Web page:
As part of our series celebrating the cerebral palsy World Cup at St Georges Park Nicola Eddison, PhD student at Staffordshire University and principle orthotist at the Royal Wolverhampton NHS Trust and Nachiappan Chockalingam, Professor of Clinical Biomechanics At Staffordshire University write on the biomechanics of cerebral palsy and use of ankle foot orthoses for addressing gait issues.
Cerebral palsy (CP) is defined as a group of permanent disorders in the development of movement and posture causing activity limitations that are attributed to non-progressive disturbances that occurred in the developing foetal or infant brain. The motor disorders of cerebral palsy are often accompanied by disturbances of sensation, perception, cognition, communication and behaviour; by epilepsy and by secondary musculoskeletal problems. The result is a lack of co-ordination, muscle imbalance and an increase in muscle tone or paresis. These issues can be addressed by the use of orthoses to change the wy the foot works and provide cushioning and support.
Ankle Foot Orthoses (AFO’s) are prescribed in a wide range of gait pathologies, including CP in an attempt to influence the kinetics and kinematics of gait and to manipulate the GRF bringing it closer to the joints and thus reducing energy expenditure. There are a wide variety of AFO’s used in clinical practice, they are characterised by their design, the material used and the stiffness of that material. Changing any of these 3 components will alter the control the AFO has on the patient’s gait.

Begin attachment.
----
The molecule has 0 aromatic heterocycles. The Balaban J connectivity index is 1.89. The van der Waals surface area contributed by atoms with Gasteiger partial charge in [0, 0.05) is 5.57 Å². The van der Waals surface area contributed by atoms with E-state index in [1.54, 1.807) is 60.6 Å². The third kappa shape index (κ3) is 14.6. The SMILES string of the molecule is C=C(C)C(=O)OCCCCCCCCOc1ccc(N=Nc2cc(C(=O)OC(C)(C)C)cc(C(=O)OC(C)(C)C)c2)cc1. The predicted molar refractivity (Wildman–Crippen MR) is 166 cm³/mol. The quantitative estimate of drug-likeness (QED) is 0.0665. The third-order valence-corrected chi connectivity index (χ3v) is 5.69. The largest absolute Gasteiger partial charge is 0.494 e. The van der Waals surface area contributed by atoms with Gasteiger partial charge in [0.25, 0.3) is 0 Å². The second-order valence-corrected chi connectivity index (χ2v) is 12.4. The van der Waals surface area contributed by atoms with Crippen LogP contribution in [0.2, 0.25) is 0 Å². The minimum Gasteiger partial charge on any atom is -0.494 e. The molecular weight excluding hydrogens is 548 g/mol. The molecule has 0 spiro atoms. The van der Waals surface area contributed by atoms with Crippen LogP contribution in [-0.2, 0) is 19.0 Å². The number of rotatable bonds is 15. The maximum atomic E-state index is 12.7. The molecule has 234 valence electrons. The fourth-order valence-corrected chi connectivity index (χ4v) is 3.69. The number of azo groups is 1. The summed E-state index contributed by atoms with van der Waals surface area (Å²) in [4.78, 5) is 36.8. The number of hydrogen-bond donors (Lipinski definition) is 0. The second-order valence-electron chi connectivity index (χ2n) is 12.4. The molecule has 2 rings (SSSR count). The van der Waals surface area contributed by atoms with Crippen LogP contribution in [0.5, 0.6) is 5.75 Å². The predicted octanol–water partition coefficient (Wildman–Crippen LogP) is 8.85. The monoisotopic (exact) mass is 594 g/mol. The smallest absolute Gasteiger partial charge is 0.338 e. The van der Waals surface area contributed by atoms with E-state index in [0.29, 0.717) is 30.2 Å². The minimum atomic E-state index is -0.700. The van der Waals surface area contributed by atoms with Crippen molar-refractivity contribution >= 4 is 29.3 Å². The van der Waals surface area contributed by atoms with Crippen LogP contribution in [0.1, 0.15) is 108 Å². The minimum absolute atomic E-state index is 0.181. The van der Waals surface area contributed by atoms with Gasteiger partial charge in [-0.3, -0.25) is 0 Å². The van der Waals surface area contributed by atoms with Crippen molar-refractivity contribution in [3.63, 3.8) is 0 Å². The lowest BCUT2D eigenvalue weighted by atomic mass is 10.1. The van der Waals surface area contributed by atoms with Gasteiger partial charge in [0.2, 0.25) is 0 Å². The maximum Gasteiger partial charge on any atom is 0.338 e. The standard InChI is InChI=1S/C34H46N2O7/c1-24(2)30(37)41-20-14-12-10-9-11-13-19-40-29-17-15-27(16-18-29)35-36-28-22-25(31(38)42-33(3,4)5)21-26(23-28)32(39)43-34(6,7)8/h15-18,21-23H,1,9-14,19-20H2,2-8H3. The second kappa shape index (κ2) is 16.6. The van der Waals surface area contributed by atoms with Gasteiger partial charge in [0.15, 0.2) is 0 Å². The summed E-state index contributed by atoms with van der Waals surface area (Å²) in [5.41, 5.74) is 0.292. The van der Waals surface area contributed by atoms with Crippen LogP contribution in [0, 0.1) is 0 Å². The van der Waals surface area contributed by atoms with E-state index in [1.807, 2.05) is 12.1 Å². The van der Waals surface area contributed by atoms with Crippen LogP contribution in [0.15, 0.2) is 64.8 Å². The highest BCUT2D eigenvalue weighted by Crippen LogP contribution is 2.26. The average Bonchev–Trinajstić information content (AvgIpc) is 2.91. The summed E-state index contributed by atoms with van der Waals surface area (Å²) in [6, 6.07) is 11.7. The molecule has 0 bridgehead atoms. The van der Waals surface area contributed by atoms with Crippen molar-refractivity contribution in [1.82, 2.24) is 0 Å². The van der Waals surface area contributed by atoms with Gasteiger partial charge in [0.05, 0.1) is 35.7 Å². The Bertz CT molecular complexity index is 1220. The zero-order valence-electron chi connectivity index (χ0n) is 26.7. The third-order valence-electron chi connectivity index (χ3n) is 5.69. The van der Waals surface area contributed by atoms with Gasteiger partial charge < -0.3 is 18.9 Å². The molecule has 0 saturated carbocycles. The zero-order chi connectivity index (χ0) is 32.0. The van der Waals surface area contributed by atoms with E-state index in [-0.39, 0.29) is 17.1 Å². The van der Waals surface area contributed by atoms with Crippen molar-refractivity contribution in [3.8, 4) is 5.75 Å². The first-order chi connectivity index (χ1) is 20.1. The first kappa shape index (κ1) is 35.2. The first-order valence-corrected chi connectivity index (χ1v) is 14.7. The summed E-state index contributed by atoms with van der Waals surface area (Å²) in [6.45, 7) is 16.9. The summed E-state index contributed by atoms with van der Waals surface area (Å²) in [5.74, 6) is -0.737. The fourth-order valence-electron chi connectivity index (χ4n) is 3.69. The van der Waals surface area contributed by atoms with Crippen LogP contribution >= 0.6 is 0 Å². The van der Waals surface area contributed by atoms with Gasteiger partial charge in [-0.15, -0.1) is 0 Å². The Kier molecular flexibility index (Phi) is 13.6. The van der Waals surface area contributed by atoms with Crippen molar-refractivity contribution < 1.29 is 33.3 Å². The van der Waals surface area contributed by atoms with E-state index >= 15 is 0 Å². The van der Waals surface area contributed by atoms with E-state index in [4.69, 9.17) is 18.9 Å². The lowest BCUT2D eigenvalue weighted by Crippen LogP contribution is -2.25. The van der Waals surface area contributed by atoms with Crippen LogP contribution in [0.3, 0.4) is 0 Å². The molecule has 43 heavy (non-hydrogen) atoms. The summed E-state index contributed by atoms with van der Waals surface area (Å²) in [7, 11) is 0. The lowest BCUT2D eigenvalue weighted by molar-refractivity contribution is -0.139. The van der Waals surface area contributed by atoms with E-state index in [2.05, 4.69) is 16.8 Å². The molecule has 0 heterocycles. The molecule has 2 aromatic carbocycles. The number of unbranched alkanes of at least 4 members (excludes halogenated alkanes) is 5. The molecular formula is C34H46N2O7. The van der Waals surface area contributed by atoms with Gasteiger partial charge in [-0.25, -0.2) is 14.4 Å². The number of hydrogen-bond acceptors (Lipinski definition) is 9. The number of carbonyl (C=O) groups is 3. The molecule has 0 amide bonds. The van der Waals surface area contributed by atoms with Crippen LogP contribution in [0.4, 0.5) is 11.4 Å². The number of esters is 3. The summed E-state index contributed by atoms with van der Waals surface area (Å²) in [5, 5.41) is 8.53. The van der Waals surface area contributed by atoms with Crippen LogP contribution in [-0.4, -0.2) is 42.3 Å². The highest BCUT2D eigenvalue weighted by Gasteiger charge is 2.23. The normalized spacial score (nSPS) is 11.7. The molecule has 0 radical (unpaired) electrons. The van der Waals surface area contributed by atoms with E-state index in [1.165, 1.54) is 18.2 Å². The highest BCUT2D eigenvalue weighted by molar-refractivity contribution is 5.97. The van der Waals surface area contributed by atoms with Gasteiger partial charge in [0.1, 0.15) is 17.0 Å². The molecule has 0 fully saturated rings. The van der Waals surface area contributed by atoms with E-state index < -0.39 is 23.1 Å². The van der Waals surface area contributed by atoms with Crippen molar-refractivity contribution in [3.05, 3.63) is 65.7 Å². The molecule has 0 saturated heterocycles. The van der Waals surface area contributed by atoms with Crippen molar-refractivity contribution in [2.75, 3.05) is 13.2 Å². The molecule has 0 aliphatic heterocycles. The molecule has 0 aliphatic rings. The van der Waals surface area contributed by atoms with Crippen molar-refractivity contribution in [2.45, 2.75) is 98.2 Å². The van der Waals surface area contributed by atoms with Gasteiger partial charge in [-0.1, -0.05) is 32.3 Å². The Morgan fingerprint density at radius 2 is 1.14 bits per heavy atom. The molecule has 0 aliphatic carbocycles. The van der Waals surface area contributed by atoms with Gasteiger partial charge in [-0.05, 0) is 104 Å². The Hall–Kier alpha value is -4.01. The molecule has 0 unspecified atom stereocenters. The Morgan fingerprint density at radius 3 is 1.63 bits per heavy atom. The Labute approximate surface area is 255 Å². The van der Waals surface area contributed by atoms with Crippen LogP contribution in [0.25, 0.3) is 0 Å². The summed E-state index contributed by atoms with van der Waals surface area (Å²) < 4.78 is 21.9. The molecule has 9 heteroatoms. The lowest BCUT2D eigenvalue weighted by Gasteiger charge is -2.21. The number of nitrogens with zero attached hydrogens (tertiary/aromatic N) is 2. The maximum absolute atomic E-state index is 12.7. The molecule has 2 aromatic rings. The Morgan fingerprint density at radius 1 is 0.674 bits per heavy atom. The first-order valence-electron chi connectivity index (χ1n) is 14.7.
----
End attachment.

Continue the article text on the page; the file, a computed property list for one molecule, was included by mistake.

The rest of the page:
Whilst, previous research demonstrates a positive effect of AFO’s on certain gait parameters, they are not all in agreement as to which gait parameters are improved with the use of an AFO. The primary aim of the work at Staffordshire University is to determine the effects of tuning ankle foot orthoses (AFO) in combination with footwear (AFO-FC) compared to an un-tuned AFO-FC on the gait parameters of children with cerebral palsy. Our current experimental work involves the use of ultrasound to measure structure and function of the muscles in addition to physiological and biomechanical measurements involved gait assessment.
We are hoping to develop a more practical way to enable clinicians to effectively tune AFO-FC’s in a clinical setting without the use of three dimensional (3D) Gait analysis.
(This work on The effect of “tuning” in ankle foot orthoses on the gait parameters of children with cerebral palsy, is conducted by Nicola Eddison, who is a principle orthotist at the Royal Wolverhampton NHS trust under the supervision of Professor Nachiappan Chockalingam at the Biomechanics Facility within the Faculty of Health Sciences, Staffordshire University).
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